Fortaz; Fortaz in D5W; Tazicef
Ceftazidime For Injection; Fortaz
- It is used to treat bacterial infections.
- If you have an allergy to ceftazidime or any other part of this drug.
- If you are allergic to any drugs like this one, any other drugs, foods, or other substances. Tell your doctor about the allergy and what signs you had, like rash; hives; itching; shortness of breath; wheezing; cough; swelling of face, lips, tongue, or throat; or any other signs.
- If you are taking chloramphenicol.
- Tell dentists, surgeons, and other doctors that you use this drug.
- Have your blood work checked if you are on this drug for a long time. Talk with your doctor.
- If you have high blood sugar (diabetes), do not use Clinitest®. Use some other urine glucose testing like Clinistix® or Tes-Tape®.
- This drug may affect certain lab tests. Be sure your doctor and lab workers know you take this drug.
- Do not use longer than you have been told. A second infection may happen.
- If you are 65 or older, use this drug with care. You could have more side effects.
- Birth control pills and other hormone-based birth control may not work as well to prevent pregnancy. Use some other kind of birth control also like a condom when taking this drug.
- Tell your doctor if you are pregnant or plan on getting pregnant. You will need to talk about the benefits and risks of using this drug while you are pregnant.
- Tell your doctor if you are breast-feeding. You will need to talk about any risks to your baby.
- Signs of an allergic reaction, like rash; hives; itching; red, swollen, blistered, or peeling skin with or without fever; wheezing; tightness in the chest or throat; trouble breathing or talking; unusual hoarseness; or swelling of the mouth, face, lips, tongue, or throat.
- Any bruising or bleeding that is not normal.
- Irritation where the shot is given.
- Not able to pass urine or change in how much urine is passed.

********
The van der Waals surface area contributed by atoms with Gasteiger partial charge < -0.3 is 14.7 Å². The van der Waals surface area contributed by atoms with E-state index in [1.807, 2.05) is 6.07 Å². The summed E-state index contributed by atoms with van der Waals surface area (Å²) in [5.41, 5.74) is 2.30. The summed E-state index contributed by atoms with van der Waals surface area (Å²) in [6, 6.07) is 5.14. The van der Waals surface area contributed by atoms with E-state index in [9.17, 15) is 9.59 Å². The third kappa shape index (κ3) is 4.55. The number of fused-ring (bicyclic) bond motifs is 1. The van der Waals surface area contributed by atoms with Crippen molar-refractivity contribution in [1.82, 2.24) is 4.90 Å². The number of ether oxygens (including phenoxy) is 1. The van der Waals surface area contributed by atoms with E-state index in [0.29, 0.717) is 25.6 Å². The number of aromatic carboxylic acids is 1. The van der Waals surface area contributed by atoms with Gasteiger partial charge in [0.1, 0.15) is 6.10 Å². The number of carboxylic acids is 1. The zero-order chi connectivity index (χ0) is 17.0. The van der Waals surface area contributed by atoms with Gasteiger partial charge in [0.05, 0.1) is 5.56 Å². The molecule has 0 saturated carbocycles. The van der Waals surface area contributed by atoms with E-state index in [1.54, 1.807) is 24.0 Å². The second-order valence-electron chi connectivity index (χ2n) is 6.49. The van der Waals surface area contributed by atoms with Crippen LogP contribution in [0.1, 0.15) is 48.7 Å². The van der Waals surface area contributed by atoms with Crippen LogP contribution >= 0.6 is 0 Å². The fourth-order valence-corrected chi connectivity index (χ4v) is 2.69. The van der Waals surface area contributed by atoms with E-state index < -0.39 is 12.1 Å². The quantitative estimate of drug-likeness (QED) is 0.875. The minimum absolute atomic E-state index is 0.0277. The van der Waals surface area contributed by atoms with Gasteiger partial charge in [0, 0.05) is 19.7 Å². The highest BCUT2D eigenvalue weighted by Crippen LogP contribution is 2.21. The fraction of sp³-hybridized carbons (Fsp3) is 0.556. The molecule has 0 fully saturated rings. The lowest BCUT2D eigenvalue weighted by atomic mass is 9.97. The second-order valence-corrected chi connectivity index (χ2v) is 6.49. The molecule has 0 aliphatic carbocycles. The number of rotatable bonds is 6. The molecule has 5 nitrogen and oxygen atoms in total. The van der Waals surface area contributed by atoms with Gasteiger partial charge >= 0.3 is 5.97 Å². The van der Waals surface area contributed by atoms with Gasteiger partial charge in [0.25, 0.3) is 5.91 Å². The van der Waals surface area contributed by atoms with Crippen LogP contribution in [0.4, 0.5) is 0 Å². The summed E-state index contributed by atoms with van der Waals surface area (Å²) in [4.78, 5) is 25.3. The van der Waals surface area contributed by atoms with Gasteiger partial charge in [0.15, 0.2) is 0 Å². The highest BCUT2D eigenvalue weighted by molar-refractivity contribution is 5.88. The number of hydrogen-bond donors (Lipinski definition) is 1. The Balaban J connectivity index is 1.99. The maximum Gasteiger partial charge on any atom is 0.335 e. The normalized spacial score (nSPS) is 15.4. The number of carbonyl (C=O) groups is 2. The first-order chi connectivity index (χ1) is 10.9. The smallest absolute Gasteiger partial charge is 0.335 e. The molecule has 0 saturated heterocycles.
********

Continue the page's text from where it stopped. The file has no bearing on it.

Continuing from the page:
- Fever or chills.
- Sore throat.
- Feeling very tired or weak.
- Vaginal itching or discharge.
- It is common to have diarrhea when taking this drug. Rarely, a very bad form of diarrhea called Clostridium difficile (C diff)–associated diarrhea (CDAD) may occur. Sometimes, this has led to a deadly bowel problem (colitis). CDAD may happen while you are taking this drug or within a few months after you stop taking it. Call your doctor right away if you have stomach pain or cramps, very loose or watery stools, or bloody stools. Do not try to treat loose stools without first checking with your doctor.
- Loose stools (diarrhea).
- It is given as a shot into a muscle or vein.
- Call the doctor to find out what to do.
- This drug will be given to you in a hospital or doctor’s office. You will not store it at home.
- If your symptoms or health problems do not get better or if they become worse, call your doctor.
- Do not share your drugs with others and do not take anyone else’s drugs.
- Keep a list of all your drugs (prescription, natural products, vitamins, OTC) with you. Give this list to your doctor.
- Talk with the doctor before starting any new drug, including prescription or OTC, natural products, or vitamins.
- Keep all drugs in a safe place. Keep all drugs out of the reach of children and pets.
- Check with your pharmacist about how to throw out unused drugs.
- Some drugs may have another patient information leaflet. If you have any questions about this drug, please talk with your doctor, nurse, pharmacist, or other health care provider.
- If you think there has been an overdose, call your poison control center or get medical care right away. Be ready to tell or show what was taken, how much, and when it happened.
If you have any questions or concerns, talk with a member of your healthcare team. You can reach them Monday through Friday from 9:00 am to 5:00 pm at ____________________. After 5:00 pm, during the weekend, and on holidays, please call____________________. If there’s no number listed, or you’re not sure, call 212-639-2000.
Ceftazidime©2016 Memorial Sloan Kettering Cancer Center - Generated on May 4, 2016